Got Brand Integrity? Good.
Don’t “Chicken” Out.

Posted on Monday, May 21st, 2012 by

In South Africa, the Nando’s food chain is legendary for two things: great Portuguese-style chicken; and the cheeky sense of humour often expressed in its ad campaigns.  They’re wildly popular for both.

Noting that South African Insurance firm Santam was airing their own rather clever series of television commercials featuring Ben Kingsley, Nando’s decided to spoof the corporate elegance of the Santam spots. Below are (with thanks to Patrick Collings’ Brand Architect blog*) the original Santam spot, the Nando’s spoof, and the “Back-at-ya” come-back by Santam, which was broadcast on YouTube:

The “Authenticity” in a Spoof
Nando’s accepted the challenge in the Santam come-back video, and upped the ante by agreeing to deliver a meal a month to the Johannesburg Children’s Home for a full year. And the day the challenge spot appeared, Nando’s and Santam became the top-trending most talked-about  brands on Twitter across South Africa.

The reason it all worked is that both brands displayed authenticity; they were true to themselves and behaved exactly as their communities expected. Nando’s, for all their tongue-in-cheek sophomoric humour, also have a social conscience. And on its side, Santam stayed within its brand character, never losing its cool and playing Nando’s own game with cerebral nonchalance, and a smart but sophisticatedly-humourous twist.

The Santam campaign was “integrated,” in that it used television, YouTube, Twitter and, ultimately, their own website (santam.co.za/about-us/back-at-ya). But more importantly it was integrated in the fact that all aspects of the execution stayed true to the values of the brand: thoughtful intelligence, calm in the face of the unexpected, and a smart and timely follow-through. What was brilliant about the whole exchange, from a branding standpoint, is that the two marketing organizations were so thoroughly versed in their brand values that they seemed to instinctively know how to react in the moment with confidence and authenticity. And the end result is that they amused and strengthened each of their brand communities.

Can you think of Canadian brands with enough confidence in their authenticity to pull this off? Would it work with Canadian audiences? Leave a comment, I’d love to hear your thoughts.
________________________

Full disclosure: Blade has been a fan of Nando’s for years. We have worked on the brand in Canada to assist their expansion in the provinces of Ontario and British Columbia. And… we love their chicken!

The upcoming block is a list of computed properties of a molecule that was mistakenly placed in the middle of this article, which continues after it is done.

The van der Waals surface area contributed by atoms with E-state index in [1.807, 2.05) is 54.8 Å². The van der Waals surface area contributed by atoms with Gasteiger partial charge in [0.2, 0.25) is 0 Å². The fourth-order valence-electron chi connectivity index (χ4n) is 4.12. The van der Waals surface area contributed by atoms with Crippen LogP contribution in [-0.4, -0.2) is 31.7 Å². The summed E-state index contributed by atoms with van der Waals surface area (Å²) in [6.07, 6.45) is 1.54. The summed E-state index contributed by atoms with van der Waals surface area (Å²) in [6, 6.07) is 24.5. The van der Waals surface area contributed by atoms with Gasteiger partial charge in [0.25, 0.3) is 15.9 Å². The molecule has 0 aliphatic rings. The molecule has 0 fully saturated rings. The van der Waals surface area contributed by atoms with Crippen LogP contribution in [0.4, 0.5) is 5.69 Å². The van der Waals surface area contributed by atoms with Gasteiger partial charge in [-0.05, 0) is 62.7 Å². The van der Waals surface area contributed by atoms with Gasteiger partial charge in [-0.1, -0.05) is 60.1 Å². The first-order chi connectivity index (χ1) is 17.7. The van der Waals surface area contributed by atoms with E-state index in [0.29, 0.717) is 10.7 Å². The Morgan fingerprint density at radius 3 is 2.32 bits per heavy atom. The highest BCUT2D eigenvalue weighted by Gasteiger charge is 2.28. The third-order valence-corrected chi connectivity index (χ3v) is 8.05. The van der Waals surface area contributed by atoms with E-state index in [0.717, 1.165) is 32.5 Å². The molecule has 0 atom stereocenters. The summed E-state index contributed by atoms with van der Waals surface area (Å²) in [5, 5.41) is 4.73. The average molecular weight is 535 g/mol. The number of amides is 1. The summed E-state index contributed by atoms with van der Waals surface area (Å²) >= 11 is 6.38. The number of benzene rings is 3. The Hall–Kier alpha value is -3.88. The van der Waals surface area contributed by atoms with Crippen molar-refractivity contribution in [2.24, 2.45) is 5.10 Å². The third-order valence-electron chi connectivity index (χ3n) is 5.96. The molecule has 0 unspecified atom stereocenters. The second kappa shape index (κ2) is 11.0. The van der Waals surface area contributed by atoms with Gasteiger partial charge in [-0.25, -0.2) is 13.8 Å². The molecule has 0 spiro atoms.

* This article was inspired by a posting in Brand Architect, the blog of Patrick Collings, managing partner at South African-based management consultancy Sagacite.

facebooktwittergoogle_plusredditpinterestlinkedinmail

Posted in: Integrated Marketing
Tagged: ,


Patrick McGovern

About Patrick McGovern

Well versed in both traditional and digital brand-building strategies, Patrick is Vice President and Chief Strategy Officer at Blade Creative Branding Inc. He brings an insightful perspective to modern marketing challenges, and takes a lead role in the new media and digital marketing initiatives of the agency's clients.


  • Krisztina

    One Canadian Brand I could think of that always sticks to its guns is PC foods. I find that in all their initiatives they try to convey the same message: they provide healthy food and interesting variety for our families. What I also appreciate about PC is their ability to make the Brand seem approachable and authentic.

    • http://bladecreativebranding.com/ Patrick McGovern

      Yes, definitely. President’s Choice is one of those iconic Canadian brands that we feel almost patriotic about-although they never indulge in flag waving. It surprised many by surviving the departure of its original high-profile “president,” Dave Nichol; but it’s still going strong. Good example of a brand that constantly renews itself by monitoring what its community loves!

  • Sheila

    The spots are wonderful and hilarious! Your assessment of the power of their messaging thanks to authenticity, humour and social conscience is SPOT on. Brilliant!